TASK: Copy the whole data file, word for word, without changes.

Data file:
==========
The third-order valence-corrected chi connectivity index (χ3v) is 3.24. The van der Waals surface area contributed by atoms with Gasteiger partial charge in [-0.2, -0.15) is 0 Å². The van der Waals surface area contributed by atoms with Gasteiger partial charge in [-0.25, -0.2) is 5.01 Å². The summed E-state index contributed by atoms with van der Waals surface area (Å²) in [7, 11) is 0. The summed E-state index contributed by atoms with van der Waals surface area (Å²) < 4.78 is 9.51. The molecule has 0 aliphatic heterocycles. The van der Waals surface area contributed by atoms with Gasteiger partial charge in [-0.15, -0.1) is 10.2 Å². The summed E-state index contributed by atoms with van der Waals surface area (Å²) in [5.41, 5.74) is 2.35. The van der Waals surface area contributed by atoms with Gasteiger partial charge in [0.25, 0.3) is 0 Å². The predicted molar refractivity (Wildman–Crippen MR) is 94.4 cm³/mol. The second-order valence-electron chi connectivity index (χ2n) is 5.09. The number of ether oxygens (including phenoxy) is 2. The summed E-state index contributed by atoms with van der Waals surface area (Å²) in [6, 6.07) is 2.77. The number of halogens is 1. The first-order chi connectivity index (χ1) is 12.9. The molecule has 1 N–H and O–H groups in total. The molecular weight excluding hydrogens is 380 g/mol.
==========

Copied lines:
The third-order valence-corrected chi connectivity index (χ3v) is 3.24. The van der Waals surface area contributed by atoms with Gasteiger partial charge in [-0.2, -0.15) is 0 Å². The van der Waals surface area contributed by atoms with Gasteiger partial charge in [-0.25, -0.2) is 5.01 Å². The summed E-state index contributed by atoms with van der Waals surface area (Å²) in [7, 11) is 0. The summed E-state index contributed by atoms with van der Waals surface area (Å²) < 4.78 is 9.51. The molecule has 0 aliphatic heterocycles. The van der Waals surface area contributed by atoms with Gasteiger partial charge in [-0.15, -0.1) is 10.2 Å². The summed E-state index contributed by atoms with van der Waals surface area (Å²) in [5.41, 5.74) is 2.35. The van der Waals surface area contributed by atoms with Gasteiger partial charge in [0.25, 0.3) is 0 Å². The predicted molar refractivity (Wildman–Crippen MR) is 94.4 cm³/mol. The second-order valence-electron chi connectivity index (χ2n) is 5.09. The number of ether oxygens (including phenoxy) is 2. The summed E-state index contributed by atoms with van der Waals surface area (Å²) in [6, 6.07) is 2.77. The number of halogens is 1. The first-order chi connectivity index (χ1) is 12.9. The molecule has 1 N–H and O–H groups in total. The molecular weight excluding hydrogens is 380 g/mol.